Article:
Wicked Willy: The Chancellor of the West German Government

Foreword: This old reprint from 1971 shines a light on the so-called “Willy Brandt”.

“Wicked Willy” was written over a decade before René Lévesque asked Brandt to admit the veiled Communist Parti Québécois (PQ) to the Socialist International (SI), whose mandate is world government.

Willy Brant and David Rockefeller, 18 June 1971

Interesting image from 1971 of Willy Brandt with Soviet-apologist David Rockefeller of the Chase Bank which helped to finance the Bolshevik Revolution of 1917. In 1964, Rockefeller called for “free trade” between USA and Canada. That was an early step toward North American Soviet Union

Source: Straight Talk! Published by the Edmund Burke Society

Editor: F. Paul Fromm
Associate Editor: Kastus Akula
Writers: E.B.S. Members and friends
Directors: The Council of the E.B.S.

The Edmund Burke Society is a movement dedicated to preserving and promoting the basic virtues of Western Christian Civilization — individual freedom; individual responsibility; a self-sacrificing love of country; and a willing­ness to work and pay one’s own way and not be a burden on others. These virtues have made our civilization great. Communism, socialism, and welfare-state liberalism are tearing it apart. The Edmund Burke Society stands for a regeneration of Western Civilization and firm action against all its enemies.

The E.B.S. is financed mainly through small donations from generous Canadians. Straight Talk! is produced by voluntary labour.

Volume III No. 6, March 1971


WICKED WILLY

The Chancellor of the West German government is a dan­gerous threat to Western Christian civilization. The following are a few quotations inserted into the American Congressional Record from a document by Congressman Rarick, entitled Willy Brandt:

“How did Herbert Frahm, the illegitimate son of a shopgirl in the Baltic Ger­man port of Lubeck, a member of the Red Falcons and functionary of the far-left Socialist Workers’ Party, said by an old acquaintance to be ‘as close to Red as you can get without actually being Red’, be­come, in less than five years, Willy Brandt, a ‘correspondent’ with the Communist forces in the Spanish Civil War, under a forged Nor­wegian passport?…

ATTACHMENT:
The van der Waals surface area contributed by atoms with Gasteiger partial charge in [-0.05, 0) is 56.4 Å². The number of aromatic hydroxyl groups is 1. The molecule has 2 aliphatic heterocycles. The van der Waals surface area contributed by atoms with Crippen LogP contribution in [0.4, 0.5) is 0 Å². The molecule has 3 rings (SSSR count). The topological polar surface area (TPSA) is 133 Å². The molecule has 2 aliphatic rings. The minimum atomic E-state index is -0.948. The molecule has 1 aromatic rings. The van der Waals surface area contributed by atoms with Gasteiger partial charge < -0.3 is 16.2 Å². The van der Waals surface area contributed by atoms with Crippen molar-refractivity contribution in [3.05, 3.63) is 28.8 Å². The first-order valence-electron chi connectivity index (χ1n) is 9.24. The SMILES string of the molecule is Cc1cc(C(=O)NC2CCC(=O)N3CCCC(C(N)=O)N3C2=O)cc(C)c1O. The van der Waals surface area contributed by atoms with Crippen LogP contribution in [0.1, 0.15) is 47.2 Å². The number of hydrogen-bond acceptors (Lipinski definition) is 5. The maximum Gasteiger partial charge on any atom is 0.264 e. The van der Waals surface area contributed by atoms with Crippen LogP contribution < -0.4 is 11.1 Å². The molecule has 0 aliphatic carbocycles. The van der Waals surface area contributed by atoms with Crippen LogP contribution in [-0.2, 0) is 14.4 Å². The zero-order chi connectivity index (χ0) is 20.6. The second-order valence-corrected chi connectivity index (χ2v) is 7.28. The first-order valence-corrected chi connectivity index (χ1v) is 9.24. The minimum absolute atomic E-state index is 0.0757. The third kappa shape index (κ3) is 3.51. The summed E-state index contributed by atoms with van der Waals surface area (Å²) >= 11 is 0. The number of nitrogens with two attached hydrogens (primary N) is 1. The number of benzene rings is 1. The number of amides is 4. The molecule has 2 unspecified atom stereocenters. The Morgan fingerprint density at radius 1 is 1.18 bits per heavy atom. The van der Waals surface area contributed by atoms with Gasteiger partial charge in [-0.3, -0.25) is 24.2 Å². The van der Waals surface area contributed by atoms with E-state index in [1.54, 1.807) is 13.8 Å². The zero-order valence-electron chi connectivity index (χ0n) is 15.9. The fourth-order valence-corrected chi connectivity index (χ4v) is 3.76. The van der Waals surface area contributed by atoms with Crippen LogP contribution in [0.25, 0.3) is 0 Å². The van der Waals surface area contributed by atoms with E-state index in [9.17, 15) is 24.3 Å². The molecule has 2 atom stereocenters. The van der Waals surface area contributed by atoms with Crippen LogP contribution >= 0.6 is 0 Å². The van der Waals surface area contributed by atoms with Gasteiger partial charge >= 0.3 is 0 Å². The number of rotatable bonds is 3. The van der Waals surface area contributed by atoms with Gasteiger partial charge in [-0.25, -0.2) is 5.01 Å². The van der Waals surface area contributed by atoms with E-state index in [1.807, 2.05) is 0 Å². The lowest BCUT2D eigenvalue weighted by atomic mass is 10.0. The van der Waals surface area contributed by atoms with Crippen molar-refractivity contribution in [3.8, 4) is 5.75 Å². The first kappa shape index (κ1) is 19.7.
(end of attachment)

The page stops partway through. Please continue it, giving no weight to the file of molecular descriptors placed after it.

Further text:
How did Willy Brandt, a German hiding out the war in Sweden, become a naturalized Norwegian while the government of Norway was in exile in London?…

How did Brandt next surface as a Nor­wegian reporter at the Nuremburg Trials acting as a go-between and translator for half of the foreign press corps?

How did Brandt next appear at Allied headquarters in Berlin, not as a German, but as a Norwegian Major in 1946?” The record goes on and on and on…

_____

Afterword: Interesting that Communist René Lévesque was a ‘correspondent’ with the American forces in WWII. Reporters, editors, journalists and correspondents are frequently occupations of choice for spies and agents. This gives them news control, to slant what we hear and read. They are at the nerve center of current events, able to re-write history as it happens.

Quebec’s left and far left have typically had their agents in all our press and broadcast media, which for lack of a better term, creates a grave conflict of interest. For example, in 1963, a reporter from the La Presse newspaper used $5,000 to bail an alleged FLQ terrorist, Françcois Mario Bachand, out of jail. Bachand then vanished.

The reporter had helped to make the news; but his job was to observe and report the news, not get involved.

Reporters must influence the course of events by getting at the truth of events as best they can. Too much involvement in making events is a conflict of interest.

In the 1950s and 60s in Quebec, La Presse owners fired journalists who were exposed as Communists and were slanting the news. These Reds also wrote for leftist magazines. In response to the firings, other journalists involved in subversive activities began to publish in the local Red press under pseudonyms.

A specific example is the historically documented use of pseudonyms by La Presse reporters contributing to an extreme left new journal being launched from the basement of André Laurendeau’s home by two Trudeau-Pelletier friends and employees at the pro-Soviet Cité Libre who were about to quit CL to lead an FLQ terrorist cell.*

Laurendeau’s son also wrote for the review they were launching in Laurendeau’s basement: Révolution Québécoise. Moreover, at the time, far-left Laurendeau was co-chairing Soviet agent Lester Bowles Pearson’s Royal Commission on Bilingualism and Biculturalism.

This means that by at least this one channel — in my view, there must have been others — a pipeline existed directly from Pearson through Laurendeau to the about-to-be Communist terrorist leaders.

The Pearson government was supposedly fighting the terrorist infiltration; however, it could also have been “placing orders” for “designer violence” at particular times to suit a developing agenda.

Pearson’s main agenda — which has been the agenda ever since — was to restructure Canada, using Quebec as the pretext. Now, how would a Red like to restructure Canada? Something along the lines of the Soviet Union? That’s what the infamous “Bi & Bi” Commission was for. To lend a “legalistic” facade to an unconstitutional policy to destroy the founding peoples of Canada for Jewish-Bolshevik multiculturalism fed by illegal mass immigration. The Reds were turning Canada into a tribal, multicultural Soviet-style region, one careful stage at a time.

The pretext for the Bi & Bi Commission was the Communist FLQ terror in Quebec which began in early 1963.